where k = (8π 2 mE/h2 )1/2 and jl (x) is a spherical Bessel function. we have an infinite number of solutions. n) we have an angular momentum degeneracy of (2l + 1)... The eigenvalue equation is : 9 jl (kR) = 0 with l = 0. 1. For each l. instead of using Eq. we can approximate the Xln using McMahon’s expansion: 10 (µ − 1) 4(µ − 1)(7µ − 31) 32(µ − 1)(83µ2 − 982µ + 3779) − − 8b 3 (8b)3 15 (8b)5 64 (µ − 1)(6949µ3 − 153855µ2 + 1585743µ − 6277237) + . (15) − 105 (8b)7 Xln = b − with µ ≡ (2l + 1)2 and b ≡ (n + (l/2))π.. 2.where  1 S0 = (3/2)NkB + NkB log  8 π3 σ1 σ2 σ3 !1/2  e . Ideal gas in spherical container: Let us now consider the same ideal gas of the preceding section enclosed in a spherical container of radius R.. Now. 2. indexed by an integer n = 1. .(15) to calculate directly the atomic partition function. In the limit of large R.. and for each (l. we will use it to evaluate the density of states. The energies 2 are Eln = (h2 /8π 2 mR2 )Xln . where Xln is the nth root of jl (x). For a container of “simple” shape it is natural to expect that the main contributions to the density of states will have the form: ρ(E) ≈ ρ1 E 1/2 + ρ2 + ρ3 E −1/2 6 (16) . the main correction due to the finite volume of the container has the form (thermal wavelength× area/volume). which is all we need to calculate the thermodynamic properties of the system. .. N (14) Thus.

R2 . The approximate density of states is then given by Eq. we perform a least-squares fit of the resulting histogram to the smooth function φ(E) = R1 h2 8π 2 mR2 !−3/2 E 3/2 + R2 h2 8π 2 mR2 !−1 E (18) obtaining the optimal values for R1 .(16) will depend upon the “dimensionality” of the container.(17). R2 . it is convenient to rewrite Eq.(17). for our spherical container where “volume” predominates over “area” and “length”. (19) 0 By using Eqs.where each term has the typical form of a three. with a small (constant) correction term.(16) in terms of dimensionless parameters R1 .(19) and the numerical values obtained for R1 .(15). the main contribution comes from the term proportional to E 1/2 . The relative importance of each term in Eq. and one dimensional density of states. Thus. defined as the number of states with energies less than E. R2 : ρ(E) ≈ (3/2)R1 h2 8π 2 mR2 !−3/2 E 1/2 + R2 h2 8π 2 mR2 !−1 (17) where we have kept only the surface correction term. Then. We proceed as follows: Starting from Eq. In this case. we can write the main corrections to several thermodynamics quantities: 7 . two. The atomic partition function is given by z= Z ∞ dE ρ(E)e−βE . we evaluate numerically the integrated density of states φ(E).

V are the area and volume of the sphere.0461 V !# (20) where U0 = (3/2)NkB T and A.0693NkB where  S0 = (3/2)NkB + NkB log 2. To its conceptual simplicity we have to oppose its rather slow numerical convergence. Pressure : P ≈ P0 " λ(T )A 1 + 0. requiring very many energies to obtain coefficients with a given accuracy. the main finite volume corrections for the sphere have the form constant × (thermal wavelength× area/volume). As in the case of the box. respectively.0461 V !# (21) where P0 = NkB T /V . Specific Heat: C ≈ C0 " λ(T )A 1 + 0.804 2 λ(T )A V 8mR kB T h2 !3/2 ! (23)  e .02305 V !# (22) where C0 = (3/2)NkB . Entropy: S ≈ S0 − 0. For 8 . N (24) The method outlined above for the sphere can be used for any other container of “simple” shape. provided the eigenergies are known either analytically or numerically.Energy: U ≈ U0 " λ(T )A 1 + 0.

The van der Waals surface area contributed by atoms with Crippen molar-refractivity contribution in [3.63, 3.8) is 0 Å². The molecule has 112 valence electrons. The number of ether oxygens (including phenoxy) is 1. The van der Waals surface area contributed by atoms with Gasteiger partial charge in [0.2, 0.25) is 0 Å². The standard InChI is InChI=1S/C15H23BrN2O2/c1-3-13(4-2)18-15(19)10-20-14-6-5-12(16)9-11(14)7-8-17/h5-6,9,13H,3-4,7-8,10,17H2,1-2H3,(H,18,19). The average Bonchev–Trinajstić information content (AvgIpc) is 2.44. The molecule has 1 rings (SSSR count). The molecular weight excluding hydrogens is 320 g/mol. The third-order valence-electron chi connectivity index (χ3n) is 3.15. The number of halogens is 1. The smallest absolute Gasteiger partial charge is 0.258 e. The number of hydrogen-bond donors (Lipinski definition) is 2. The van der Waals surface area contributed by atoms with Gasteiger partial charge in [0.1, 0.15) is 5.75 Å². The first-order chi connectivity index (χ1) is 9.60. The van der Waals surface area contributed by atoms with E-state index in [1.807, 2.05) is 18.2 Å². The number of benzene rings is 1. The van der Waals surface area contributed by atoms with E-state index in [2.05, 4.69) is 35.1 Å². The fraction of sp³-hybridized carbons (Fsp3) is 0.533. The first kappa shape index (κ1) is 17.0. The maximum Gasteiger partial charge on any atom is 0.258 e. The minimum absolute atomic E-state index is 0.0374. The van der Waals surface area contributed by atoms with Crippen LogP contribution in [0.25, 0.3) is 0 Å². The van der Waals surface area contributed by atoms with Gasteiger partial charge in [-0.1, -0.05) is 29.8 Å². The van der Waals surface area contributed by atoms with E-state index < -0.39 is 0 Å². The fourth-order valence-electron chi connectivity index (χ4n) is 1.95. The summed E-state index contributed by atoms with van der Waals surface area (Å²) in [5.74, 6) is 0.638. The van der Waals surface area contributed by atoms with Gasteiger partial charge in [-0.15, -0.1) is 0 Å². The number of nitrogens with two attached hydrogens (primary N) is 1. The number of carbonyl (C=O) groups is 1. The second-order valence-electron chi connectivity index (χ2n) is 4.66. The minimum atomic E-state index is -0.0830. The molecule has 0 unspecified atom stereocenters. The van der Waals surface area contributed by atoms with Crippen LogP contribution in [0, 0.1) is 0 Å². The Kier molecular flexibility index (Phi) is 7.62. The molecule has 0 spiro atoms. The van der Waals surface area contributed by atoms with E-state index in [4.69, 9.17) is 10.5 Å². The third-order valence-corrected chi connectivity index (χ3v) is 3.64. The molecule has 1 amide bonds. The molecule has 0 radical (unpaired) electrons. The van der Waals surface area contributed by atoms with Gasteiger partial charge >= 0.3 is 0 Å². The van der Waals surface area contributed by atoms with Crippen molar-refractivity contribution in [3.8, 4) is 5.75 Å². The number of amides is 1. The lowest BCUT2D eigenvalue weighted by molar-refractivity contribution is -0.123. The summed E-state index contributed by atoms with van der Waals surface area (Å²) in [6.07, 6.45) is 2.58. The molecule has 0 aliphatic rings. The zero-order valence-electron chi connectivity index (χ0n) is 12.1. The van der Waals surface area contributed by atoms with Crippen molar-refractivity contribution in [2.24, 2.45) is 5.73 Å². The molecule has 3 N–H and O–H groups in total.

the box and the spherical container. P0 . Tabensky for very stimulating discussions. R¨ossler and Professor R. The main finite size corrections have the same functional dependence on the ratio (thermal wavelength× area/volume) for both shapes. ACKNOWLEDGMENTS I wish to thank Professor J. C0 and S0 do not depend on the shape of the container. the thermodynamical quantities U0 . 9 .both.

10 Reference 5. Phys.A. 1965). New York. 116-117 (1971). 10 . “Comment on: ‘On the Validity of Converting Sums to Integrals in Quantum Statistical Mechanics’ ”. Abramowitz and I. 111. Am. p. Statistical Mechanics. Stutz. p. 81. 3rd ed.D. J. Lifshitz. 82 9 L. 371. p. 82. 39. Phys. Donald A.. for instance. p. 7 Reference 5. (Harper and Row. Handbook of Mathematical Functions. (Dover. 3 K.1 See. 579. Oxford. Stegun.M. p. 36. New York. New York. McQuarrie. p. 826-829 (1968). 5 M. Am. 4 Reference 1. Fox. p. p. 1977). 1976). 6 Reference 5. Quantum Mechanics (Pergamon. “On the Validity of Converting Sums to Integrals in Quantum Statistical Mechanics”.576. J. 8 Reference 1. Landau and E. 2 C. 591.

Table I Particle in a box: Comparison of the exact atomic partition function s(σ) (second column) with approximation (8) (third column) and with the standard approximation for high temperatures (fourth column). 1 and 2. while the dashed. 11 . dotted and dot-dashed curves are (σ/π)K(k) for (σ/π) = 0. The continuous line is K(1 − k).1 : Complete elliptic integral of the first kind.5.Captions List Fig. respectively.

249561 .001 0.749561   1/2 π σ −1 0.1226926 279.5249561 88.30249561 8.86226926 28.749561 12  1 2  1/2 π σ 0.25331414 2.00001 −σn n=1 e P∞ 2 1 2 0.σ 1 0.75331414 2.1 0.36226926 27.01 0.6226926 280.36226926 27.80024956 8.75331413 2.5 0.38622693 0.38631860 0.30249561 8.0249561 88.88622693 1.5249561 88.1226926 279.0001 0.

2 0.0 .8 1.6 0.5 2 K (k) 4 3 K (1-k) 13 K (k) 2 1 (1/2) K (k) 0 0 0.4 k 0.